More, more, more content!
Does your job ever feel like that?
Before you spend another late night at the office, cranking out dull infographics or dreary corporate photos to be tweeted and forgotten, spend a lunch break with Sonia Avila of Southwest Airlines.
In the Ragan Training session, “Creating a multimedia organization,” Avila, senior manager of creative services, offers dozens of tips on how to create smart images and videos that match your communications goals.
For those overworked communicators making the case for additional staff, Avila offers tips on where to find talent and how visual content can convey what’s special about your organization.
“Now we’re in the space of social media content,” she says. “We have to be there; we have to be engaged.”
Here are a few of her takeaways:
Ask your employees
Are you finding that people don’t read or share you content? How about asking employees what they want? Southwest holds face-to-face conversations, undertakes a communications audit and conducts employee surveys.
Turns out the content churned out during all those late nights might not be what they’re looking for, at least if your associates are like Southwest. Half of the airline’s employees said their favorite elements were travel features and employee spotlights, yet they felt there was too much coming their way.
Southwest’s magazine cut back, publishing 14 percent fewer stories, “because they were getting that feedback of, ‘Oh, my gosh, you guys are inundating me with content. Please stop,'” Avila says.
[Sign up for Ragan Training for this and other video education on cutting-edge strategies and tactics.]
Connect your business message with pop culture
Last year Southwest’s team was assigned to communicate “2015 profit-sharing fun facts,” and…
Hey, wake up! You nodded off.
Faced with a dry topic, the team animated a graphic comparing the top 10 movie stars’ salary totals with profit-sharing funds for the year. If you add up the salaries of Bradley Cooper ($41.5 million a year) Vin Diesel ($47 million), Jackie Chan ($50 million), Jennifer Aniston ($16 million), Jennifer Lawrence ($35.5 million) and others, they earned $407 million combined. Guess what: Profit sharing doled out $620 million.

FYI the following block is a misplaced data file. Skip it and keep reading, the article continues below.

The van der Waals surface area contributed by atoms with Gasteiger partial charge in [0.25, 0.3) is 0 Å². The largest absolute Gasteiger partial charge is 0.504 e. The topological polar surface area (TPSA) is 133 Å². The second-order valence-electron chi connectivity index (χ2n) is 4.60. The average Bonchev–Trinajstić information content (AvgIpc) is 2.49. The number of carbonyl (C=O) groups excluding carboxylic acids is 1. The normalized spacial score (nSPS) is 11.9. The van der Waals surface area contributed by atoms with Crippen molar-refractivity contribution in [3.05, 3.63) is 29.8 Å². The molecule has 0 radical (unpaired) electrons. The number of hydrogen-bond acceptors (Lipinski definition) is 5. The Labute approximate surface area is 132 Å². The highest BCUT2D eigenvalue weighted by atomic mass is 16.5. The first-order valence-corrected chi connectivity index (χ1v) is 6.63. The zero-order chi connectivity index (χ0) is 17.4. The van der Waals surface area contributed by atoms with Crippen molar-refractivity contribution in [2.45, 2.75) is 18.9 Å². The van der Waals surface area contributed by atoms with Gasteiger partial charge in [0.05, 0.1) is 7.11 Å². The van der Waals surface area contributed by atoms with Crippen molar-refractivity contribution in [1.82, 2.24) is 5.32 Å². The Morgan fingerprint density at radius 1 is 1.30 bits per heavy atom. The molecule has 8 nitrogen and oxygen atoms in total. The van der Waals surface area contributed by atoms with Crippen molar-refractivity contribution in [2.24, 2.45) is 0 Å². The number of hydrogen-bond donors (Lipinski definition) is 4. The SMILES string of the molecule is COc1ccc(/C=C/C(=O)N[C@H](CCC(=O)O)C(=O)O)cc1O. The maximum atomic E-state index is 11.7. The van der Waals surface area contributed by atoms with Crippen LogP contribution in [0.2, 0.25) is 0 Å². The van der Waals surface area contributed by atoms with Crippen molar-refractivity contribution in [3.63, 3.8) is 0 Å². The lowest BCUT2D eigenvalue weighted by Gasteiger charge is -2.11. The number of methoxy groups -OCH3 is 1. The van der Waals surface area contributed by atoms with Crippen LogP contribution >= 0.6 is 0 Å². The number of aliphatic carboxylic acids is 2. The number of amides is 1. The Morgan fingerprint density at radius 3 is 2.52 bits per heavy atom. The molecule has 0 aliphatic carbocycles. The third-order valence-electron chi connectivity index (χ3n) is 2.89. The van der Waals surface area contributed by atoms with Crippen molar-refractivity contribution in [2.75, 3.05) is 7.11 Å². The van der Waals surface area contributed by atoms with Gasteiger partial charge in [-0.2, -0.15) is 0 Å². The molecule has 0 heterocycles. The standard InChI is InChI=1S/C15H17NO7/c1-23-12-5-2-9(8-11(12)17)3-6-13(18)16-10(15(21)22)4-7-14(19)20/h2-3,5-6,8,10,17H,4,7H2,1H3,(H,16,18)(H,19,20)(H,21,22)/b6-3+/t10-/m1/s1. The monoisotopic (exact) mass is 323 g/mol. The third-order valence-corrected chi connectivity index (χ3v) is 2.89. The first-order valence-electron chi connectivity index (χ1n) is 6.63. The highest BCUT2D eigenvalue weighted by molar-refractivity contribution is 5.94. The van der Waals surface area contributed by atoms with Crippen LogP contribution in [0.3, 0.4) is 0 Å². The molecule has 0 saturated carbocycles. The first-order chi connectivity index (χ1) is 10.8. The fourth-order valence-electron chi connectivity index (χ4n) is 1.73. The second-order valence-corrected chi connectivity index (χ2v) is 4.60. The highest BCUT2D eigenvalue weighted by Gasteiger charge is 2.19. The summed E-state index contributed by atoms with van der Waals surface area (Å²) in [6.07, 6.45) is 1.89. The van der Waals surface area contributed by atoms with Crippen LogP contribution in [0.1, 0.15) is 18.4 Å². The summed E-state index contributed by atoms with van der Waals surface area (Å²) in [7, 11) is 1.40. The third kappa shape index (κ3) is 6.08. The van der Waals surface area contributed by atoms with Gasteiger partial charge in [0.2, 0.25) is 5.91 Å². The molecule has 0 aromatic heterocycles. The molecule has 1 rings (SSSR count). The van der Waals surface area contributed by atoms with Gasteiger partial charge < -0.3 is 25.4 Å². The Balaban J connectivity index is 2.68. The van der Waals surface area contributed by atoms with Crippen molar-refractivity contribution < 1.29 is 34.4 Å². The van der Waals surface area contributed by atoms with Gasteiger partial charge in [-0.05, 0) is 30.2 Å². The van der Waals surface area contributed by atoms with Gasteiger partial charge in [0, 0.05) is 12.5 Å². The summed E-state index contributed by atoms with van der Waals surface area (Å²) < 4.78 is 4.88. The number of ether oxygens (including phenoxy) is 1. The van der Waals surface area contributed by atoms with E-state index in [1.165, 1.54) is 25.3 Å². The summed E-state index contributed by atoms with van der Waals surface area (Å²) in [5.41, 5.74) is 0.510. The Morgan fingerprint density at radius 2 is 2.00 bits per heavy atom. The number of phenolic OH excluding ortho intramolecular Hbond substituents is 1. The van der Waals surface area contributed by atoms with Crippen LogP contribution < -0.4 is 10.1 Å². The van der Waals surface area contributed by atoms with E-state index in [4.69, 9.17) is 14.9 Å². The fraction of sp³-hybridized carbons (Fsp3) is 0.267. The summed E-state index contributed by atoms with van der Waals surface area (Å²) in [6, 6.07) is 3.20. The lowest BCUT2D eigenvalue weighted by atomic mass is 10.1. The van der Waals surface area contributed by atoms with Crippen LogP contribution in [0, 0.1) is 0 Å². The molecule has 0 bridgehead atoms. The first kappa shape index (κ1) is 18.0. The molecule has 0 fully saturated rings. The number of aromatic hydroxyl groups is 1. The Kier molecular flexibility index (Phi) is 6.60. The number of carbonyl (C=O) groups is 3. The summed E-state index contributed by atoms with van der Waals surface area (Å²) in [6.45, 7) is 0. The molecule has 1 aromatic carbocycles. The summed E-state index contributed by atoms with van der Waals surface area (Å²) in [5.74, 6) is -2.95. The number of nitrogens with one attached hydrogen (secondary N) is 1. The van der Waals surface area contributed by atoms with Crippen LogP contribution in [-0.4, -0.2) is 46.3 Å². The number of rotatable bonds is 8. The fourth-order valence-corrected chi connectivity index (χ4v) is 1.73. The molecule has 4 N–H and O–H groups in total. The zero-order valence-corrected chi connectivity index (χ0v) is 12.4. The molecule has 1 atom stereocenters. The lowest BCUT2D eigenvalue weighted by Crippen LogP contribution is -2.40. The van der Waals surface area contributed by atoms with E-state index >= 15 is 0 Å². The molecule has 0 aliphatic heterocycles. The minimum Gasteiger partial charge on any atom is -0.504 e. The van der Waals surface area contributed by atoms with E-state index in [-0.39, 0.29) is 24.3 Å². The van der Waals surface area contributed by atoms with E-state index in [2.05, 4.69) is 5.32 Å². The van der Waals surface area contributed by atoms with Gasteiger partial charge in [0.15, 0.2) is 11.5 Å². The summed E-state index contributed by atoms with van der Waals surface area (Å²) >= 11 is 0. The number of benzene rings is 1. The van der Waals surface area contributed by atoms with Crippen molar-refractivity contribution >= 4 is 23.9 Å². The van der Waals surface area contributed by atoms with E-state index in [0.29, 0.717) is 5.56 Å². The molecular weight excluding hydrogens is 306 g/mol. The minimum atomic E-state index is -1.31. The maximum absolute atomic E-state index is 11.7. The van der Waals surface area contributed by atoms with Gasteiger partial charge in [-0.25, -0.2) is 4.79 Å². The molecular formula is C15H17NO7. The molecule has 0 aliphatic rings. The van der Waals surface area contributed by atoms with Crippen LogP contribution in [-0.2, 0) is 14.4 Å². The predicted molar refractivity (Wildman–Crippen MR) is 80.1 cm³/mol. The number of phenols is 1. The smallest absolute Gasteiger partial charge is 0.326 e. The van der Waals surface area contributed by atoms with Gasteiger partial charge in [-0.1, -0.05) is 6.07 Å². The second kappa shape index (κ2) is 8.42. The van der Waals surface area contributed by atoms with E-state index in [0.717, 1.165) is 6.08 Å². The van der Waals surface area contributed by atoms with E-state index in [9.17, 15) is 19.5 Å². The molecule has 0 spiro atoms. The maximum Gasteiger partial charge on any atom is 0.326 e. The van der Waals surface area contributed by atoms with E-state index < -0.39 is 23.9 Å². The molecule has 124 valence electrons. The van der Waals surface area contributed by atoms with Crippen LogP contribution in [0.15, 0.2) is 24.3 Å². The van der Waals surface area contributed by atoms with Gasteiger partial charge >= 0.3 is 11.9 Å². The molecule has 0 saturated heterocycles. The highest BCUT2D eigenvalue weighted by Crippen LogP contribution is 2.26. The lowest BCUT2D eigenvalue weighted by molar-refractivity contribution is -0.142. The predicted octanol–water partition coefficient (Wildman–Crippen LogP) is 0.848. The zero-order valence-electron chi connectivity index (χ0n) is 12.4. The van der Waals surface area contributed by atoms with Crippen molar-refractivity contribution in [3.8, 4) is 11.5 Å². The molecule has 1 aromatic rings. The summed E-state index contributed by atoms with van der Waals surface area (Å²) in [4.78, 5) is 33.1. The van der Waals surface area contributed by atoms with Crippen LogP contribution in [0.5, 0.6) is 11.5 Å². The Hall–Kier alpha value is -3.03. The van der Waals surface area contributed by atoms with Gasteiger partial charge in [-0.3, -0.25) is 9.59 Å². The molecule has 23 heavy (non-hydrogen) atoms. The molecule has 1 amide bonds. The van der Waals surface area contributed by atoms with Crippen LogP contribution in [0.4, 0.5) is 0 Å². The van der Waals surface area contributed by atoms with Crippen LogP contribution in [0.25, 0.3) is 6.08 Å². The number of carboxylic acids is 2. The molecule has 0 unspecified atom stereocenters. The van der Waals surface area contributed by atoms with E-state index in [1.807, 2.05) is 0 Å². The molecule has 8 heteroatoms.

Apples and oranges, you say? So what? Your beloved staffers will remember it better than a dry chart. Southwest has also used the salaries of NFL stars to make its point during the lead-up to the Super Bowl.
Seek talent outside the corporate world
Did you get that approval to hire extra help? Way to go. Now you just have to sneak around in the shrubbery outside your competitors’ headquarters, slipping fliers in the windows advertising your opening.
Either that, or do what all the smart folks are doing these days: Raid a news organization. Southwest’s manager of multimedia, for one, formerly worked for the Associated Press.
“It makes a lot of sense for us,” Avila says, “because if you think about the skills that news brings to you, it’s people who are quick on their feet, people who are often engaging in those interviews on site … and it’s people who can edit like nobody’s business. They’re rapid-quick. And in the world of social [media], that’s key.”
Other places to snag talent are your interns and your own workforce. If you work for a large organization, you might be surprised what talent is lurking in your cubicles.
Produce bite-size profiles of employees and customers
You don’t always need a 1,500-word essay or a feature-length video. Just shoot photos of staffers with warm smiles, whether to tweet or use internally. Southwest recorded a video on a skycap who calls himself “Herb from the Curb,” and it photographed a cheerful guy driving a baggage tractor.
Find people who make you think, “I want to know that guy,” Avila says.
Use employee as models
Dying to get a T-shirt with a Southwest logo? The airline just so happens to have a store for fans and employees, and it uses staffers and their children as models. That saves on the budget, and the employees love it.
Raid your corporate closet for artifacts
“Everyone’s got some really interesting stuff in their closet,” Avila says.
Check out Southwest’s display of random artifacts. Captain’s hats. Orange safety vests. Headphones. Red hand-held lights that direct the airplanes. An inflatable life vest. Cups of coffee on a tray.
Arrange them artistically, snap a photo, and you’ve got an easy tweet. Fans eat this stuff up.
Recharge your team
If your team is exhausted, what about doing something crazy, such as going to that wacky old amusement park out on County Line Road? Or at least do something different. At Southwest Airlines, they call such excursions “mandatory fun.”
“There’s something about ramming a bumper car into your co-workers at high speed that translates to love,” she says.